To decentralize would mean that teams who build the service will take responsibility and care for everything related to that service. That would include the development, deployment, maintenance, and support.

With that, there is no need for a separate support or maintenance team. When a developer needs to make changes to the services, there is no need to submit a request. They can check the code and work on it themselves.

Microservices Architecture’s Rise in Software Development

We’ve developed a foundational understanding of microservices architecture. This architectural paradigm, characterized by breaking down monolithic structures into smaller, independent services, has become a cornerstone for organizations aiming to boost agility, scalability, and innovation. Now, let’s explore the phases that have catapulted its adoption and relevance in the realm of software development today.

Phase 1: Breaking Free from Monoliths

Traditionally, software applications were developed as monoliths. This means that all software system components are tightly integrated into a single codebase. For a long time, this approach is functional. However, it posed challenges in terms of scalability and maintenance over time.

The shift towards Microservices began with companies recognizing the advantages of modularization. When you use monolithic architecture, you risk impacting other components when you only intend to update, fix, or deploy one functionality. Companies with complex systems adopted microservices architecture in software development to aid issues associated with monolithic applications.

For instance, Netflix transitioned from a monolithic architecture to a microservices-based one. This transition has allowed more efficient updates and maintenance of their video streaming platform.

Phase 2: Embracing DevOps and CI/CD

DevOps, short for Development and Operations, is a set of practices, principles, and cultural philosophies to improve collaboration and communication between software development and IT operations teams. The primary goal of DevOps is to shorten the software development life cycle and continuously deliver high-quality software.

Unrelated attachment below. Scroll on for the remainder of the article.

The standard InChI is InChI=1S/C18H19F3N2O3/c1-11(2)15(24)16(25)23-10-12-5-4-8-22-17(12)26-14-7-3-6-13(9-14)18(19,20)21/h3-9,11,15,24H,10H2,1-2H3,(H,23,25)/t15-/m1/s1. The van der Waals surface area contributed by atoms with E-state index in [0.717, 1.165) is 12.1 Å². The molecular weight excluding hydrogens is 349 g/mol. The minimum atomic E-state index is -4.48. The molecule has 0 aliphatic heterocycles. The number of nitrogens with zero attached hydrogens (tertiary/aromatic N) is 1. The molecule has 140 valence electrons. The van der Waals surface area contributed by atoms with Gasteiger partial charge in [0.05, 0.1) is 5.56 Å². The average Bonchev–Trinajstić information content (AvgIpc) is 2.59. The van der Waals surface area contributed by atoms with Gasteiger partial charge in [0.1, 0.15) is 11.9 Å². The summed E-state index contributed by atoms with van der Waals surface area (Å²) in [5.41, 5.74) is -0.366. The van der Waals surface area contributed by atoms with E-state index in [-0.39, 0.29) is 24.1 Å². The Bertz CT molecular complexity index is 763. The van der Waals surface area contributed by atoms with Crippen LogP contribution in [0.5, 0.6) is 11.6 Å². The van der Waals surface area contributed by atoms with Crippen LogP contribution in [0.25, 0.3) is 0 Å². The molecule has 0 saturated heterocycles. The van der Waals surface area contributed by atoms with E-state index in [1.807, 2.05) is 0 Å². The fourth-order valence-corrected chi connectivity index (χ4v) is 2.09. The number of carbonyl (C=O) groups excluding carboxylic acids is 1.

The rise of DevOps practices has impacted the acceleration of microservices architecture in software development. DevOps encourages collaboration, automation, security, feedback, and continuous delivery. These characteristics align seamlessly with the principles of microservices.

For example, Amazon Web Services (AWS) leverages microservices and DevOps to enable rapid and continuous deployment of services. In this way, teams can ensure the seamless rollout of updates and minimize downtime to enhance the overall system reliability.

Phase 3: Scalability and Elasticity for Modern Applications

In response to the escalating demands of digital applications, scalability has become a necessity, particularly with the advancement of cloud computing.

Microservices architecture inherently offers scalability by allowing organizations to scale specific services independently. For instance, Uber utilizes microservices and containerization through Docker to scale its services horizontally. This model ensures that each component can be efficiently scaled based on demand, optimizing resource utilization and cost-effectiveness.

Phase 4: Polyglot Persistence and Decentralized Data Management

Microservices architecture encourages the use of polyglot persistence. Polyglot persistence is a concept that utilizes specific data storage approaches and technologies to support unique storage requirements depending on data types within enterprise applications. In short, this model enables each service to choose the most suitable database for its specific needs.

An example of this is Airbnb. The online marketplace platform employs microservices with a polyglot approach to data storage. Different services within the Airbnb ecosystem utilize databases that align with their data models. With this architecture, the platform optimizes greater flexibility and adaptability to diverse data requirements.

Phase 5: Enhanced Fault Isolation and Resilience

With a modular design, microservices can enhance fault isolation, a crucial aspect of building resilient systems. This approach enhances the overall resilience of a software application, ensuring uninterrupted service even in the face of component failures.

A notable example is the global payment platform, PayPal. PayPal ensures that a failure in one microservice does not cascade across the entire system. How do they do it? The platform adopts the microservices architecture and implements fault-tolerant design patterns like circuit breakers. 

Microservices Architecture Moving Forward

The acceleration of microservices architecture in software development has unraveled in various facets. Each facet heightens the need to use microservices triggered by technological advancements, strategic organizational shifts, or complex requirements. 

From liberating applications from monolithic constraints to embracing DevOps, scalability, decentralized data management, and resilience, these phases collectively contribute to the increasing relevance and demand for microservices. As organizations prioritize agility, scalability, and rapid innovation, microservices architecture remains an innovative solution that helps shape the future software development landscape.

Build Your Technology with Microservices Architecture Today

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At Full Scale, we house some of the most talented software development professionals you can hire. We specialize in assembling and augmenting the right combination of software experts for you. Each team member has been screened, interviewed, and assessed so they come out ready to join your team.